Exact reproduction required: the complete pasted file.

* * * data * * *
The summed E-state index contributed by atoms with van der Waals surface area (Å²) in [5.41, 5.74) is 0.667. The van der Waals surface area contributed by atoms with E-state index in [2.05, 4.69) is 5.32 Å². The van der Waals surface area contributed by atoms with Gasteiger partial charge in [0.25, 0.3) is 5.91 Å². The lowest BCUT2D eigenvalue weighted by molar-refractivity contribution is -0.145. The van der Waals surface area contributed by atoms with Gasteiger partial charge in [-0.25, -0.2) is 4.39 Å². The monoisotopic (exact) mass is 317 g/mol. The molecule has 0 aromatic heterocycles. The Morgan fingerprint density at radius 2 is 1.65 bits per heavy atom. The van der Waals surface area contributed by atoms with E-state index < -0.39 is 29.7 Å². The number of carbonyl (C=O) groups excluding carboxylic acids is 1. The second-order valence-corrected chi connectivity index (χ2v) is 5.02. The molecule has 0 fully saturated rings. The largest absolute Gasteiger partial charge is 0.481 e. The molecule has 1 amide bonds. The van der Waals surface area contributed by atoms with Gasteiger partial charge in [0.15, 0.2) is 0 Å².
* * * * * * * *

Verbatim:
The summed E-state index contributed by atoms with van der Waals surface area (Å²) in [5.41, 5.74) is 0.667. The van der Waals surface area contributed by atoms with E-state index in [2.05, 4.69) is 5.32 Å². The van der Waals surface area contributed by atoms with Gasteiger partial charge in [0.25, 0.3) is 5.91 Å². The lowest BCUT2D eigenvalue weighted by molar-refractivity contribution is -0.145. The van der Waals surface area contributed by atoms with Gasteiger partial charge in [-0.25, -0.2) is 4.39 Å². The monoisotopic (exact) mass is 317 g/mol. The molecule has 0 aromatic heterocycles. The Morgan fingerprint density at radius 2 is 1.65 bits per heavy atom. The van der Waals surface area contributed by atoms with E-state index < -0.39 is 29.7 Å². The number of carbonyl (C=O) groups excluding carboxylic acids is 1. The second-order valence-corrected chi connectivity index (χ2v) is 5.02. The molecule has 0 fully saturated rings. The largest absolute Gasteiger partial charge is 0.481 e. The molecule has 1 amide bonds. The van der Waals surface area contributed by atoms with Gasteiger partial charge in [0.15, 0.2) is 0 Å².